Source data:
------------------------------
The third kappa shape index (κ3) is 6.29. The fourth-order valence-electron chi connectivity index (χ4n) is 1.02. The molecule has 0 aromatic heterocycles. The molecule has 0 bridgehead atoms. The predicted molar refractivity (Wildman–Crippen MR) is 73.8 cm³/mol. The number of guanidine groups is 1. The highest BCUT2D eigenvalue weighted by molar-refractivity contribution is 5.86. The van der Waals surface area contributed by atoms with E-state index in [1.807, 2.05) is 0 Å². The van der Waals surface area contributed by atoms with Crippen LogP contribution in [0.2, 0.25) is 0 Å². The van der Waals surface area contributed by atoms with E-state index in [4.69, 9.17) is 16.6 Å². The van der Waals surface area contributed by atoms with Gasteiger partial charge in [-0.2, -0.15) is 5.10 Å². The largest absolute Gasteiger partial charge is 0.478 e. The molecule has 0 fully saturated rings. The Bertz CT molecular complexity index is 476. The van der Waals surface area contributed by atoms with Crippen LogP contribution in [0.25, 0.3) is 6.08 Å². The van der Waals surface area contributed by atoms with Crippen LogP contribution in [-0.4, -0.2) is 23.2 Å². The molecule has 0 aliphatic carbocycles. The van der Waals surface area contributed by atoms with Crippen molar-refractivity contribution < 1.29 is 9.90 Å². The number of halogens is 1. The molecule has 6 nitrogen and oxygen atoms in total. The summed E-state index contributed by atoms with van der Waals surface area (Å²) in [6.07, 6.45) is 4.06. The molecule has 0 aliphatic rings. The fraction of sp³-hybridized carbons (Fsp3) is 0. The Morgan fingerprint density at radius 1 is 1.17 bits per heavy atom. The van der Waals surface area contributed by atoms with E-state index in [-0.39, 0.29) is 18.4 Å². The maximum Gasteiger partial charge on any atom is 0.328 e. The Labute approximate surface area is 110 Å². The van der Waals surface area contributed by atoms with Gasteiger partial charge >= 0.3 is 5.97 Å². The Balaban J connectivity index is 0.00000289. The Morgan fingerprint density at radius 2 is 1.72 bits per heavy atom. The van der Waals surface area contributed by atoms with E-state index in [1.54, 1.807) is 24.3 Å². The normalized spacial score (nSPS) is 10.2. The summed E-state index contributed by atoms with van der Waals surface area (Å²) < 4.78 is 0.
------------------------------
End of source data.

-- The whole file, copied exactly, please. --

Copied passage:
The third kappa shape index (κ3) is 6.29. The fourth-order valence-electron chi connectivity index (χ4n) is 1.02. The molecule has 0 aromatic heterocycles. The molecule has 0 bridgehead atoms. The predicted molar refractivity (Wildman–Crippen MR) is 73.8 cm³/mol. The number of guanidine groups is 1. The highest BCUT2D eigenvalue weighted by molar-refractivity contribution is 5.86. The van der Waals surface area contributed by atoms with E-state index in [1.807, 2.05) is 0 Å². The van der Waals surface area contributed by atoms with Crippen LogP contribution in [0.2, 0.25) is 0 Å². The van der Waals surface area contributed by atoms with E-state index in [4.69, 9.17) is 16.6 Å². The van der Waals surface area contributed by atoms with Gasteiger partial charge in [-0.2, -0.15) is 5.10 Å². The largest absolute Gasteiger partial charge is 0.478 e. The molecule has 0 fully saturated rings. The Bertz CT molecular complexity index is 476. The van der Waals surface area contributed by atoms with Crippen LogP contribution in [0.25, 0.3) is 6.08 Å². The van der Waals surface area contributed by atoms with Crippen LogP contribution in [-0.4, -0.2) is 23.2 Å². The molecule has 0 aliphatic carbocycles. The van der Waals surface area contributed by atoms with Crippen molar-refractivity contribution < 1.29 is 9.90 Å². The number of halogens is 1. The molecule has 6 nitrogen and oxygen atoms in total. The summed E-state index contributed by atoms with van der Waals surface area (Å²) in [6.07, 6.45) is 4.06. The molecule has 0 aliphatic rings. The fraction of sp³-hybridized carbons (Fsp3) is 0. The Morgan fingerprint density at radius 1 is 1.17 bits per heavy atom. The van der Waals surface area contributed by atoms with E-state index in [-0.39, 0.29) is 18.4 Å². The maximum Gasteiger partial charge on any atom is 0.328 e. The Labute approximate surface area is 110 Å². The van der Waals surface area contributed by atoms with Gasteiger partial charge >= 0.3 is 5.97 Å². The Balaban J connectivity index is 0.00000289. The Morgan fingerprint density at radius 2 is 1.72 bits per heavy atom. The van der Waals surface area contributed by atoms with E-state index in [1.54, 1.807) is 24.3 Å². The normalized spacial score (nSPS) is 10.2. The summed E-state index contributed by atoms with van der Waals surface area (Å²) < 4.78 is 0.